Innovation Transfer

Innovation and knowledge transfer is often a valuable pathway for making leading-edge research relevant to society. Enabling wider groups of people to benefit from the new technologies and innovations derived from University research and development is the primary goal.

Innovation and knowledge transfer is a team sport, requiring the lead researchers buy-in at all stages as part of the dynamic team with a large skill set and expertise. Almost every innovation disclosure that we receive may require further investment and development in order to transfer it to the marketplace. It is important to note that not one innovation will follow the same development path and may take months or years of ongoing management before a commercial deal is achieved.

The commercialisation process has a range of stages, depicted below is an overview of the bluebox commercialisation process. We have put together three examples of potential commercial deals, an example of a partnership involving a research agreement, licensing of Intellectual Property example and an example of a potential start-up company arrangement.

Typical Research AgreementPartnerships - Research agreement

A partnership which contains a research agreement may often be structured as below. Where a Company pays research funds to QUT [via bluebox] for QUT to undertake the agreed research, and QUT owns project IP. bluebox may licence the Project IP to the Company within their field of interest. Company pays bluebox licence fees, royalties, milestone payments etc if IP is commercialised. To ensure the full potential of the IP is realized, bluebox licenses Project IP to companies in other fields, outside of the primary company’s field of interest.

Research agreement

Licence Intellectual Property

QUT may have protected some potentially valuable Intellectual Property where bluebox has entered negotiations with a Company for a licence. An example of a potential licensing deal is depicted below where bluebox grants the Company a licence to exploit the IP. The Company pays bluebox licence fees, royalties, milestone payments etc when IP is used in a commercial product and bluebox distributes net commercial returns to QUT and IP Creators. A potential side benefit of licensing depicted below could be a service provision to the licensee or Research Contract to help take the innovation forward for the licensee.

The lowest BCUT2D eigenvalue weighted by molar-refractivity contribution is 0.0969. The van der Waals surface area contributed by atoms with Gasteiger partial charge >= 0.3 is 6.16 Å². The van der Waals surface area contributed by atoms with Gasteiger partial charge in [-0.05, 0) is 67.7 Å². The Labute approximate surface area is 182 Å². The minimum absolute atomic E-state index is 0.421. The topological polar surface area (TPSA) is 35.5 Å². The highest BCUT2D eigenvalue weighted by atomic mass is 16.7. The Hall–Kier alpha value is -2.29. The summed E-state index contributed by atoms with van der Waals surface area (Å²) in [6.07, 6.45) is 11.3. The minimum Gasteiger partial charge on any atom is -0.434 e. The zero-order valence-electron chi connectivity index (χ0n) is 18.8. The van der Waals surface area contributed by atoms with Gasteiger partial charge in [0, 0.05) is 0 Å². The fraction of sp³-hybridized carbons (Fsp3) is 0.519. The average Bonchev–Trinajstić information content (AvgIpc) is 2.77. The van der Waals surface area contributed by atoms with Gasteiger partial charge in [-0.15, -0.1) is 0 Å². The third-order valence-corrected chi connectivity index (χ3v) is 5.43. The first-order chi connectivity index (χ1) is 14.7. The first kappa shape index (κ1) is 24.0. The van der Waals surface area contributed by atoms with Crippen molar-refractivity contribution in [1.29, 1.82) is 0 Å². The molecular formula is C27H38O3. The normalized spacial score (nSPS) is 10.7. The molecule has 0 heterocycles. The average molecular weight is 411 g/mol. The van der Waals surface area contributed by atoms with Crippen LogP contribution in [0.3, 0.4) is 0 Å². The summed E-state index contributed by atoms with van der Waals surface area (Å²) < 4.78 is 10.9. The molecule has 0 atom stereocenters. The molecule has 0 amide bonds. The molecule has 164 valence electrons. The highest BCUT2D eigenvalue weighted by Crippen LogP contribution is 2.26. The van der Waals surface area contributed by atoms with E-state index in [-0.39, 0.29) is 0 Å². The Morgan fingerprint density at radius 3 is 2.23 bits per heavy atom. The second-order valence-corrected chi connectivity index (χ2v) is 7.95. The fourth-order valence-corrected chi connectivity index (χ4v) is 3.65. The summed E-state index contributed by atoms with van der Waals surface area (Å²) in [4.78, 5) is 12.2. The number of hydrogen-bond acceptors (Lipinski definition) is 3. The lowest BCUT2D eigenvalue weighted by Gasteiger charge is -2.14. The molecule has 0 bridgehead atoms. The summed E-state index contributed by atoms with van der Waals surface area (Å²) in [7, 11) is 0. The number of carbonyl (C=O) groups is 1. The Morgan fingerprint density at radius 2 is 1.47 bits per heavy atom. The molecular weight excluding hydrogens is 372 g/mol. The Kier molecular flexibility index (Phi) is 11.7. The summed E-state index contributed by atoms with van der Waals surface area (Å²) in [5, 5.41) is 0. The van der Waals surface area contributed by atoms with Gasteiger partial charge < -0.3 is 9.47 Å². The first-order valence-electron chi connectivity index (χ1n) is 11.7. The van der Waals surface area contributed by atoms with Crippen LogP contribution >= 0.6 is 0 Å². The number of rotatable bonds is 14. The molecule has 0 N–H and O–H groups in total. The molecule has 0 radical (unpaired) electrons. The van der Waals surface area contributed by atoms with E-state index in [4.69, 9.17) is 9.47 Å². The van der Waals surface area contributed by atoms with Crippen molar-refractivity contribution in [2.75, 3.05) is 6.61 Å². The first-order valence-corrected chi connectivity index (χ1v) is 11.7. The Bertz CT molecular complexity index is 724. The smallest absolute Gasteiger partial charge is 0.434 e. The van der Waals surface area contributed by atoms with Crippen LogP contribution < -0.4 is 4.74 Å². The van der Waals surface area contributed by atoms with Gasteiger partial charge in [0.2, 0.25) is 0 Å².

IP Licence

Typical Start-up StructureStart Up Company

The extensive due diligence proves that a start-up may be the best strategy possible to commercialise a particular innovation from QUT (link to FAQ). Below is a possible example of a Start-up company structure. In this particular example bluebox forms “Start up” and grants “Start up” an exclusive licence to commercialise the IP. The “Start up” raises seed funding from investors, shares are issued to bluebox and investors. The “Start up” establishes an employee stock ownership plan and engages key personnel. Additional funds are raised and the “Start Up” continues to develop great products building its business through strategic alliances. The “Start Up” is either acquired or listed on the stock exchange. bluebox sells shares and distributes net commercial returns to QUT and IP Creators.

Start Up Company


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